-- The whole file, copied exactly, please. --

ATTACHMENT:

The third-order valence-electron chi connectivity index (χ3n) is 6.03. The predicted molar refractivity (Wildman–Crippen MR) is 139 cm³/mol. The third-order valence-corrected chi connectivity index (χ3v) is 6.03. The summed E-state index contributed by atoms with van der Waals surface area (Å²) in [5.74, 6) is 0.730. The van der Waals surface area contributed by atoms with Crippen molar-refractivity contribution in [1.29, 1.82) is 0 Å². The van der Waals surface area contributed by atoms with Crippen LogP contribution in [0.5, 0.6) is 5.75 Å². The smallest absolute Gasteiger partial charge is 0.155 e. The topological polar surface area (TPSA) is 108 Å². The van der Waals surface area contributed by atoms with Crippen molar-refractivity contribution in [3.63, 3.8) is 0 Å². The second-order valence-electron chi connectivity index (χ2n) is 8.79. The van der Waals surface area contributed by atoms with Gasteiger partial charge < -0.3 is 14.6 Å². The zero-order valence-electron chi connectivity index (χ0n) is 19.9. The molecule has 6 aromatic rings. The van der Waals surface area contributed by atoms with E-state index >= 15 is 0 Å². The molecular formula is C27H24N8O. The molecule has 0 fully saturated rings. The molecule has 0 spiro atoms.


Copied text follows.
The third-order valence-electron chi connectivity index (χ3n) is 6.03. The predicted molar refractivity (Wildman–Crippen MR) is 139 cm³/mol. The third-order valence-corrected chi connectivity index (χ3v) is 6.03. The summed E-state index contributed by atoms with van der Waals surface area (Å²) in [5.74, 6) is 0.730. The van der Waals surface area contributed by atoms with Crippen molar-refractivity contribution in [1.29, 1.82) is 0 Å². The van der Waals surface area contributed by atoms with Crippen LogP contribution in [0.5, 0.6) is 5.75 Å². The smallest absolute Gasteiger partial charge is 0.155 e. The topological polar surface area (TPSA) is 108 Å². The van der Waals surface area contributed by atoms with Crippen molar-refractivity contribution in [3.63, 3.8) is 0 Å². The second-order valence-electron chi connectivity index (χ2n) is 8.79. The van der Waals surface area contributed by atoms with Gasteiger partial charge < -0.3 is 14.6 Å². The zero-order valence-electron chi connectivity index (χ0n) is 19.9. The molecule has 6 aromatic rings. The van der Waals surface area contributed by atoms with E-state index >= 15 is 0 Å². The molecular formula is C27H24N8O. The molecule has 0 fully saturated rings. The molecule has 0 spiro atoms.